Snow to Anger
fostering a true appreciation for the noble snow day
OK, so I haven’t been keeping count, but the Eau Claire School district has had roughly 27 snow days this past winter.* Give or take. It seems like even the tiniest hint of snow sets off some sort alarm throughout the district and metal bars come slamming down over the doors and windows. School buses are driven into a secret underground parking garage to stay hidden while the drivers all gather in a back room to fire up an epic game of UNO. Meanwhile, a good three inches of snow gathers over the Chippewa Valley.
Who makes these decisions? Officially, it’s a Committee of Super Weather Sleuths comprised of the school superintendent, the head of maintenance for the district, and the head of student transit – all of whom consult local weather experts. They even drive around town to see what’s what.
Unofficially, it’s some twitchy guy hanging out on the street corner who can feel it in his bones. At least, that’s what grumbling parents seem to think every time they wake up in sudden need of child care or another day home from work.
Well, whoever it is making the current snow day decisions, they aren’t too popular. It’s got to be a tough call to make, so I won’t pretend I could do a better job. But that said, it sure seems like we’ve had way more snow days than we used to – and for less snow.
I can clearly remember heading to school in a snow squall when Old Man Winter himself appeared in an explosion of snowballs – right there in the middle of the street. Tall and slender, he raised up his horrible, icy hand. His voice, as frozen and lonely as the arctic wind, warned us, “Tuuurrrnn baaaack! Or perish.”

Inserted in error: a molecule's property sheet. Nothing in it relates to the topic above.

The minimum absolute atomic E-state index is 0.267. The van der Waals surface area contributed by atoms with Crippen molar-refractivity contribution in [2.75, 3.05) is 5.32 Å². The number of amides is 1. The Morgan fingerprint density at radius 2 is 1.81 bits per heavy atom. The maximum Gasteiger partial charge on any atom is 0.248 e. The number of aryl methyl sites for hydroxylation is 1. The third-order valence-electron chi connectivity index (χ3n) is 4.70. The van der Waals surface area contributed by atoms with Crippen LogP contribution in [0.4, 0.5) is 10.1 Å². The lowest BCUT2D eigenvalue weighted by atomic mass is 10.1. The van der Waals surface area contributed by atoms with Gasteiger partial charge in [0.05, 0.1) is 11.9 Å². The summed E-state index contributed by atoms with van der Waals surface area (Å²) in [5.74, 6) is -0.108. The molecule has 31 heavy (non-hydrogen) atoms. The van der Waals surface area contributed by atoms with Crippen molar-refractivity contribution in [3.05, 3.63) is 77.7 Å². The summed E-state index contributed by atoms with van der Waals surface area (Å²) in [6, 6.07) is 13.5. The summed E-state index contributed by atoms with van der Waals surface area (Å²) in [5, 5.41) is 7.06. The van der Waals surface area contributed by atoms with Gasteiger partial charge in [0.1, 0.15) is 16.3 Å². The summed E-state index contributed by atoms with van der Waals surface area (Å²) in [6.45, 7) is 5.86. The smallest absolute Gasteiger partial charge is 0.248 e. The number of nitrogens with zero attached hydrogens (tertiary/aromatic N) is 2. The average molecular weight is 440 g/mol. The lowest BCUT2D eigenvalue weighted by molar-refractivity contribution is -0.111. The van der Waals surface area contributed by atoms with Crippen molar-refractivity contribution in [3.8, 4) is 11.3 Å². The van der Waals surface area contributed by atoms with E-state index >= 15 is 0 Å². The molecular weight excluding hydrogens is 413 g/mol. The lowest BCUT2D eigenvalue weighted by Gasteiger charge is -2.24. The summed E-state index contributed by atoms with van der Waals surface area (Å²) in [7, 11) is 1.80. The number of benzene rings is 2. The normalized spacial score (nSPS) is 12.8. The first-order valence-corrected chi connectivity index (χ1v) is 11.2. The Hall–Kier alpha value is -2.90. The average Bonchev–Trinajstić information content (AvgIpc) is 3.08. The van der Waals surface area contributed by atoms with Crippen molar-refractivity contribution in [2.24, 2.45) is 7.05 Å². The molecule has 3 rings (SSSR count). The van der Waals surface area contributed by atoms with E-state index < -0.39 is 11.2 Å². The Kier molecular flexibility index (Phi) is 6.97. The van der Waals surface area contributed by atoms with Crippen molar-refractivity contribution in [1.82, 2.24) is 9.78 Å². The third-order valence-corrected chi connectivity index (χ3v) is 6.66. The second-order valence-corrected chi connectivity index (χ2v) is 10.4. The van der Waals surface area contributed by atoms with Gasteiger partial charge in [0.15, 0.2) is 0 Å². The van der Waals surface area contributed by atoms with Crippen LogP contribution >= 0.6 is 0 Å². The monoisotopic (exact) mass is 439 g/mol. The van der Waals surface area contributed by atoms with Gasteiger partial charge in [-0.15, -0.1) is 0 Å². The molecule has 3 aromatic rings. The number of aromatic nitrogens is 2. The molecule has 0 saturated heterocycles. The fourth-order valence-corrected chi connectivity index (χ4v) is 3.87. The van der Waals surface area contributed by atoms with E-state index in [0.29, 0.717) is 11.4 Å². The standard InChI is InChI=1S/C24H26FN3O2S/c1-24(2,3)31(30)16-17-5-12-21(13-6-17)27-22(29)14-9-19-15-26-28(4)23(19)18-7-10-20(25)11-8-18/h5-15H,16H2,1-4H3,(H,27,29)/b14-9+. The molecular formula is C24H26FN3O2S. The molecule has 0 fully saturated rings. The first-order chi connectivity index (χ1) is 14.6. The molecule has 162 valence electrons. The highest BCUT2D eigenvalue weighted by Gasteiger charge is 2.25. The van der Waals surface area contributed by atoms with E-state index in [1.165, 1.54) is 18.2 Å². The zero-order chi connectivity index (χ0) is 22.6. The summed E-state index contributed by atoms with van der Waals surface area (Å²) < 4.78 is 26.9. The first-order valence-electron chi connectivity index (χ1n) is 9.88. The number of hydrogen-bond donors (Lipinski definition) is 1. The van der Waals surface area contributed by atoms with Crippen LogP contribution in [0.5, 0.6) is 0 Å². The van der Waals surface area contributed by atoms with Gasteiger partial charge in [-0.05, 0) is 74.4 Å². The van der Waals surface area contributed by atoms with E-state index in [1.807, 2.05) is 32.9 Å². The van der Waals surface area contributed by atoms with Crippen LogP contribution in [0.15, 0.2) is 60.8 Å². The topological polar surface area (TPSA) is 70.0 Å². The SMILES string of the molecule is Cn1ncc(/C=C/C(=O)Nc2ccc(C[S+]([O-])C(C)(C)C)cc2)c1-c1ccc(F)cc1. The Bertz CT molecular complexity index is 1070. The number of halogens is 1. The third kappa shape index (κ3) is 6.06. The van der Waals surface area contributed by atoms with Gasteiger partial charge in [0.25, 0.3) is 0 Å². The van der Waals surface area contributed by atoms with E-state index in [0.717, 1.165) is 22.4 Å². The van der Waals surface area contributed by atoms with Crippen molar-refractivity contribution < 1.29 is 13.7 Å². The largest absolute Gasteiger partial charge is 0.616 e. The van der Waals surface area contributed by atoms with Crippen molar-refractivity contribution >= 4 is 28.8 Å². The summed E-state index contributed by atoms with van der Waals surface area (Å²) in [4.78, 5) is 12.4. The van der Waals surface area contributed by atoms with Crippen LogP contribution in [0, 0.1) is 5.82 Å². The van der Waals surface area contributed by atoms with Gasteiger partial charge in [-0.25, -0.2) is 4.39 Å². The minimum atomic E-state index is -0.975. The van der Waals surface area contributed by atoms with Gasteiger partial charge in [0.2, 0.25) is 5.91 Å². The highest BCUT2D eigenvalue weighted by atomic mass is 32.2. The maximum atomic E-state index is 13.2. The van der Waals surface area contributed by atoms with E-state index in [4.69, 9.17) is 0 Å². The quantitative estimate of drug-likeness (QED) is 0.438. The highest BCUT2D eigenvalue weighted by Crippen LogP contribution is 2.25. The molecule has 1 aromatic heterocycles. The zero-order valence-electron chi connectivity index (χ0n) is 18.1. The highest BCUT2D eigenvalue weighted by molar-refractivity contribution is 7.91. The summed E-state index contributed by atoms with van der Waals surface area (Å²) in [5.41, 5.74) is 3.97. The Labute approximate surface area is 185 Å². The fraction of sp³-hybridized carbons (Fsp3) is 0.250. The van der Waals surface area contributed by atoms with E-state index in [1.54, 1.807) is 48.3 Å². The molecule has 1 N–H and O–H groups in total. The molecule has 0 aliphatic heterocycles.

I remember going to school through blizzards. I remember having to gather with other kids over the wheel wells of our school bus so we could make it up a hill. I can clearly remember heading to school in a snow squall when Old Man Winter himself appeared in an explosion of snowballs – right there in the middle of the street. Tall and slender, he raised up his horrible, icy hand. His voice, as frozen and lonely as the arctic wind, warned us, “Tuuurrrnn baaaack! Or perish.”
Our bus driver simply shifted into park, got out, and kicked Old Man Winter’s skinny ass six ways to Sunday.
Because you do not mess with the bus driver.
I haven’t done any research on this, but from what I can recall, throughout my entire childhood, I had about three snow days. Yep, three. That’s it. I’m almost pretty positive about this.
And they were glorious.
We went sledding. We had snowball fights. We built towering, multistory snow forts complete with snow furniture, snow appliances, a two-snowmobile snow garage, and a 30-year fixed snow mortgage. We went absolutely nuts.
Kids these days? Eh. Snow days are cool. Whatever.
I know some kids are out there living it up, but I assume the novelty has largely worn off, and most kids just don’t know how good they’ve got it. This cannot stand.
So I want you to find the nearest child and read this next paragraph to him or her in an impressive, booming voice:
Listen now to me now, child! The days in which snow actually looks fun to you may be numbered! For one day you may look upon these soft, flowing drifts and instead of hooting and hollering for joy – as you should – you may simply utter swear words under your breath. Instead of making delightful snow angels, you may find yourself scraping a windshield or spreading salt across your front step. How boring is that? EXTREMELY BORING. Don’t let your Snow Time melt away and drip through those tiny pudgy fingers. Mark my words. The snow day is a gift. Grab it ... hold it tight ... and scream, “Thank you!”
I’m pretty sure yelling this at a kid isn’t illegal, but maybe you should check on that. Either way, it’ll learn ’em, and one day, they’ll thank you for it.
*Four. There have actually been four snow days in the Eau Claire school district so far in the 2012-13 school year. And some late starts.